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On the financial crisis

The public pronouncements of those who occupy leadership positions and of their so-called economic experts is that we are experiencing an economic crisis comparable to that which produced the Great Depression of the 1930s.

The central concern of economists active in those Depression days was why the predicted forces of equilibrium that economic theory attributed to the free market economy did not materialize. The formidable John Maynard Keynes invented the "critical aggregate demand" concept as an explanation. He postulated that if aggregate demand fell below some critical level, the equilibrium forces of the free market would be incapable of restoring equilibrium.

The public pronouncements of those who occupy leadership positions and of their so-called economic experts is that we are experiencing an economic crisis comparable to that which produced the Great Depression of the 1930s.

The central concern of economists active in those Depression days was why the predicted forces of equilibrium that economic theory attributed to the free market economy did not materialize. The formidable John Maynard Keynes invented the "critical aggregate demand" concept as an explanation. He postulated that if aggregate demand fell below some critical level, the equilibrium forces of the free market would be incapable of restoring equilibrium.

KEYNESIAN REVOLUTION

That being the case, government fiscal programs funded by deficit spending should be introduced to boost economic activity to the level required to reactivate the free market forces. This became the Keynesian revolution adopted worldwide establishing the now normal practice of using government deficit spending in recessionary periods to be offset (conceptually) by deficit reduction through government surpluses achieved in economic boom-times.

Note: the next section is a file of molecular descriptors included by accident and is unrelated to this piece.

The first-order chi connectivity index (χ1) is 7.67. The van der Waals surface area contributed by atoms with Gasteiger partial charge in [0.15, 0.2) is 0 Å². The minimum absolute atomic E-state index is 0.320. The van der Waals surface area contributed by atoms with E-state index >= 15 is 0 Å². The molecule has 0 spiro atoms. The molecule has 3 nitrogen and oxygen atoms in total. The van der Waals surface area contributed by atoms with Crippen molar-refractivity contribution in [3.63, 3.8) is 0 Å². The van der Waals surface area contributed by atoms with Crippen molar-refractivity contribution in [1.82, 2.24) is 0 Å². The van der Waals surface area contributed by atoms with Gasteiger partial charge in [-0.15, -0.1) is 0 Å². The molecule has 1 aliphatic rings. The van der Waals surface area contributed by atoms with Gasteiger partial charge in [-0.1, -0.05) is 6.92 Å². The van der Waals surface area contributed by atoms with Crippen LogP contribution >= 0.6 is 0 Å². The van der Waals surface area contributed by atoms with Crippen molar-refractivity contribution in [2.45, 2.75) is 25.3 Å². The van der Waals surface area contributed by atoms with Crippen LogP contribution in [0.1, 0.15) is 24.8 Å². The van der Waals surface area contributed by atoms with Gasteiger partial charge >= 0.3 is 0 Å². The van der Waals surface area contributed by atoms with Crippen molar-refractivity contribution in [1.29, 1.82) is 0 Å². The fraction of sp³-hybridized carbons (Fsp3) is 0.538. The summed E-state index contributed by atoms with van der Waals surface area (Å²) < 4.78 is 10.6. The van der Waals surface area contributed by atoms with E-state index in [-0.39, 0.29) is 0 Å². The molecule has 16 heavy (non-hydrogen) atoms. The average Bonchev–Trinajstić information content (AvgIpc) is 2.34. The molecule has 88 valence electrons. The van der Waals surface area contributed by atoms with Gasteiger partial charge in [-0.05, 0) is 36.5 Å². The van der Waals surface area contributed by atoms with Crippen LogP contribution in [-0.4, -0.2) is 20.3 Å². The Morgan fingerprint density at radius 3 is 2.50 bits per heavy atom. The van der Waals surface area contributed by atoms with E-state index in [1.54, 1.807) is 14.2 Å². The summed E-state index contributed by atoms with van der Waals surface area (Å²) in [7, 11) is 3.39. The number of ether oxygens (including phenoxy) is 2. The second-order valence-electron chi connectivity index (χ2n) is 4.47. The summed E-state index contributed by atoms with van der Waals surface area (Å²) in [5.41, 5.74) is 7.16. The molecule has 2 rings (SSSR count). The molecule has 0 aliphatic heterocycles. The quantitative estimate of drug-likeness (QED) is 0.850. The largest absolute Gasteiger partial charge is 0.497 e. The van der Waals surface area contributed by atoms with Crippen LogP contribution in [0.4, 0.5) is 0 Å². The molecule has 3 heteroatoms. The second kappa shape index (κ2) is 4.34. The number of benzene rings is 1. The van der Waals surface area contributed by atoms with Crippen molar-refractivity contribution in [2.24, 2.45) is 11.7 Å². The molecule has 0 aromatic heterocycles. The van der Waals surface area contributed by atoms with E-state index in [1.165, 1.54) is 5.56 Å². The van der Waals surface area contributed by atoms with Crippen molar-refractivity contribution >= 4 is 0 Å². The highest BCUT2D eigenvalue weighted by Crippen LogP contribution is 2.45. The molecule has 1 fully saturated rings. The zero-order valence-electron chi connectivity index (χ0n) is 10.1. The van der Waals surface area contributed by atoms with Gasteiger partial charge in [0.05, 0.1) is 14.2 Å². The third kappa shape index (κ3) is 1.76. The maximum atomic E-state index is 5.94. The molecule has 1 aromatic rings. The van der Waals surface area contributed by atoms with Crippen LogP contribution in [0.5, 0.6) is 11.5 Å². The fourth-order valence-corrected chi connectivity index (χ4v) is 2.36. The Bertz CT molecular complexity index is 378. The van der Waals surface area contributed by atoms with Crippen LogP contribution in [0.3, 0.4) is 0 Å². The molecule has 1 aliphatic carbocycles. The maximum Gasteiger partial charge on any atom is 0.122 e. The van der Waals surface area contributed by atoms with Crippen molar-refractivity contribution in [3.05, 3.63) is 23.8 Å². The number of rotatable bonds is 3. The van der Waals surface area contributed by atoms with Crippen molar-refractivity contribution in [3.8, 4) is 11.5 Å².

Lost, and now totally ignored in this enthusiastic support for the Keynesian solution, was another line of enquiry that attracted the attention of a number of other prominent economists of those dreary economic times, most notably Irving Fisher of Yale, John Commons of the University of Wisconsin, and Henry Simons of the University of Chicago. Their focus was on the nature of the fractional reserve system by which the money needed to sustain a growing economy was loaned into existence by the commercial banking system.  

They were acutely aware that the dramatic collapse of the money supply following the crash of 1929, which itself was responsible for the Depression, was an inherent property of this fractional reserve system. They understood that because the money supply was provided by authorizing banks to leverage their loan portfolios well beyond their cash reserves in accordance with the fractional reserve requirements set by the Federal Reserve, that any repudiation of such debt would produce the same leveraged decline in the money supply.

Further, if debt was massively repudiated, as happened after the crash of 1929, their reserves would be so depleted as to challenge their survival and, at the same time, catastrophically deplete the money supply.  

Today, we are witness to these exact same consequences of the fractional reserve system, even more leveraged than was the case in 1929. The only difference is that the Keynesian revolution has made orthodox the government deficit spending that was taboo in 1929, and so rather than experience the massive bank failures that characterized the post-1929 economy, the government is now bailing out the banking system by restoring their greatly depleted cash reserves. What is not happening is any revival of the question as to whether the fractional reserve system itself needs to be reformed.

Such a revival would reconsider the questions raised by Fisher, Commons and Simons and more recently by Hickson, as to the wisdom of the current arrangement by which our government has largely surrendered its constitutional authority to create the money supply required to support a dynamic economy by maintaining in place the fractional reserve system of money creation.